About Systematic Reviews
PRISMA Guidelines for
Poor reporting and transparency have plagued systematic reviews for decades. To address these ongoing issues, experienced authors and methodologists came together to create a solution: PRISMA.
What Is PRISMA?
PRISMA – Preferred Reporting Items for Systematic reviews and Meta-Analyses – is an evidence-based minimum set of items for reporting. PRISMA is an international initiative created to address the lack of transparent, well-documented review methodologies reported in review papers.
The primary focus of PRISMA is the reporting of reviews evaluating the effects of interventions, but it can also be used to report systematic reviews with other objectives (eg, evaluating diagnosis, etiology, prevalence, or prognosis).
The PRISMA 2020 guidelines are relevant for mixed-methods systematic reviews (including quantitative and qualitative studies). However, reporting guidelines addressing the presentation and synthesis of qualitative data should also be consulted.
In the 1980s, research by Cynthia Mulrow uncovered deficiencies in the quality of systematic review reports. She explained that the lack of quality assessment of primary studies was a major pitfall in these reviews. Her work started a drive to improve the standards of reporting, which led to the publication of the PRISMA statement.
In 2009, the first PRISMA statement was published as a standard operating procedure that covered a minimum set of items that must be presented in the review. This minimum set of items are known today as the PRISMA guidelines.
In 2020, the PRISMA guidelines were updated to reflect the changing reality of the current research climate, but the 2020 PRISMA statement retains the core of the PRISMA guidelines. So, what makes up the PRISMA guidelines systematic review?
The PRISMA Checklist
The PRISMA checklist is a 27-item list written by experienced authors and methodologists to help improve the transparency of systematic review reporting. The checklist covers every section of a systematic review and provides an explanation of the meaning and rationale for each item. This gives authors a clearer understanding of why each item is important for the systematic review.
The checklist gives reviewers and authors the 27 fundamental items that must be reported in their reviews. Each item on the list can be checked off as they are completed by reviewers; the page number of the review can also be added for ease of reference.
The PRISMA checklist guides reviewers and authors through the small but necessary details that make up a good systematic review. Authors and researchers are encouraged to check the guideline early in the writing process to ensure that all necessary information will be present.
The PRISMA Flow Diagram
The PRISMA flow diagram is item 16A on the checklist; it tells reviewers to “Describe the results of the search and selection process, from the number of records identified in the search to the number of studies included in the review, ideally using a flow diagram.”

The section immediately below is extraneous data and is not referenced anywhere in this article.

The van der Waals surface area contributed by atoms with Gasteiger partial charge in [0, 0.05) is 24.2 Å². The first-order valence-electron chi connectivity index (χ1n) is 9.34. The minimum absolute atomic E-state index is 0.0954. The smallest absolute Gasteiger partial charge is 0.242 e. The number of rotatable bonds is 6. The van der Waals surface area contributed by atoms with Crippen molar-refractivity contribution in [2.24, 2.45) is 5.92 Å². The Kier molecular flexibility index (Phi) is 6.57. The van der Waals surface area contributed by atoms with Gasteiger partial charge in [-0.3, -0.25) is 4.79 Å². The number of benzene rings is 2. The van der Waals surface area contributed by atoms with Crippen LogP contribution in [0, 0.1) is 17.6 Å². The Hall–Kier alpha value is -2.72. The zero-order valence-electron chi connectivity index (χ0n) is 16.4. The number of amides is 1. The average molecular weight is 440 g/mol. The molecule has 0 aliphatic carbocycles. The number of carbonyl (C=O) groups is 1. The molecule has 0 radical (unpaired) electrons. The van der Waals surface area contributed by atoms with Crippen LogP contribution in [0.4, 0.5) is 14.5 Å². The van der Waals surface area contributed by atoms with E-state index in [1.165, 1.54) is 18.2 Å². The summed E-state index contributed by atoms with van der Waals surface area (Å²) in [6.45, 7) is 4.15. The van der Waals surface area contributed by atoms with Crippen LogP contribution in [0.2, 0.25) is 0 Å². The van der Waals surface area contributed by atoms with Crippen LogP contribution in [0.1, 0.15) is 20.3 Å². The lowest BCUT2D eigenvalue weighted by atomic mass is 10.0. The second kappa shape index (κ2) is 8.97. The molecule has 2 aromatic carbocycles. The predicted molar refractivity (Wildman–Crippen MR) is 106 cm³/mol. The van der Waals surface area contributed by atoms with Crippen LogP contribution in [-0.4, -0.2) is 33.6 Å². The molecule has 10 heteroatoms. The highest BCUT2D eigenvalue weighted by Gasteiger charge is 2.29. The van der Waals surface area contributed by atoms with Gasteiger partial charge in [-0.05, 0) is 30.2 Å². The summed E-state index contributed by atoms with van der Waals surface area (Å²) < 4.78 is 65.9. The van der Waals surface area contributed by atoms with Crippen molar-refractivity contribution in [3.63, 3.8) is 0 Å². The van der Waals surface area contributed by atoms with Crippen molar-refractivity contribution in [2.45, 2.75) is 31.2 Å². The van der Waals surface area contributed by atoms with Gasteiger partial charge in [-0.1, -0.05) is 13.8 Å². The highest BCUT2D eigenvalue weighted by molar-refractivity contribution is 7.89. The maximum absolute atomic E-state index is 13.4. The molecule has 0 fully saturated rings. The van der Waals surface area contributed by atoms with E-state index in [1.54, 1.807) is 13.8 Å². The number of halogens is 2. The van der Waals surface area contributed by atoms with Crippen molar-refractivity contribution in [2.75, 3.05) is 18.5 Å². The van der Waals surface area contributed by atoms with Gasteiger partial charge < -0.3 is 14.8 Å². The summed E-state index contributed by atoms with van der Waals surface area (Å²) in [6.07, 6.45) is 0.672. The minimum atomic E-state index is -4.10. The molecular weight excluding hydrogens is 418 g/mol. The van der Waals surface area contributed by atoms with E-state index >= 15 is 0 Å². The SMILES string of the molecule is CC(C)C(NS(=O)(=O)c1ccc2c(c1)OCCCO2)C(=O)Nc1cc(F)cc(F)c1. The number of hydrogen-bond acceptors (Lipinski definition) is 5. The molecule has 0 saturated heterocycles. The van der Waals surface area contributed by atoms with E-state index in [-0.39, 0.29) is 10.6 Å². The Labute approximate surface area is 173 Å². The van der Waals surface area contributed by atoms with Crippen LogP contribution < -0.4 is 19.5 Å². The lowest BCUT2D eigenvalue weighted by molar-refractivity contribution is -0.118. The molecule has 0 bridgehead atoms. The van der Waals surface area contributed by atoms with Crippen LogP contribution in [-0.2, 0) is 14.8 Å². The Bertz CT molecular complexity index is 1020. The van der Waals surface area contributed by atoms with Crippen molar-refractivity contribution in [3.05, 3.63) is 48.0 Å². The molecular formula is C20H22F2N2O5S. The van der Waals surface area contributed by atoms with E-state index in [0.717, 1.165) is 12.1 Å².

The PRISMA flow diagram or flowchart is a visual report of the decisions that the review team took as they assessed citations for possible inclusion in the review. It simplifies the reporting of study selection to its simplest components and graphically communicates the necessary information quickly and effectively.
The flow diagram is broken down into 4 separate phases, including identifying the articles for review, screening the articles for review, deciding on the studies’ eligibility, and finalizing the list of studies to include in the systematic review. PRISMA has provided a template for the flow diagram, but you can learn more in our article on how to do a PRISMA flow diagram.
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The PRISMA Extensions
The PRISMA extensions are guidelines or checklists provided by PRISMA to supplement the main checklist, and are specific to a certain aspect, section, or type of review. The extensions are used for abstracts, diagnostic test accuracy studies, health equity reviews, literature searches, meta-analyses of individual patient data, network meta-analyses, protocols, reviews of harm outcomes, and scoping reviews.
Purpose of PRISMA Guidelines
The PRISMA guideline is an important tool that helps both new and established authors avoid the pitfalls that can undermine systematic reviews. The guideline ensures that reviewers and authors achieve clarity and transparency in every part of their systematic review. In addition, following the PRISMA guideline allows readers to assess the strengths and weaknesses of a study, and facilitates the replication of the review methods.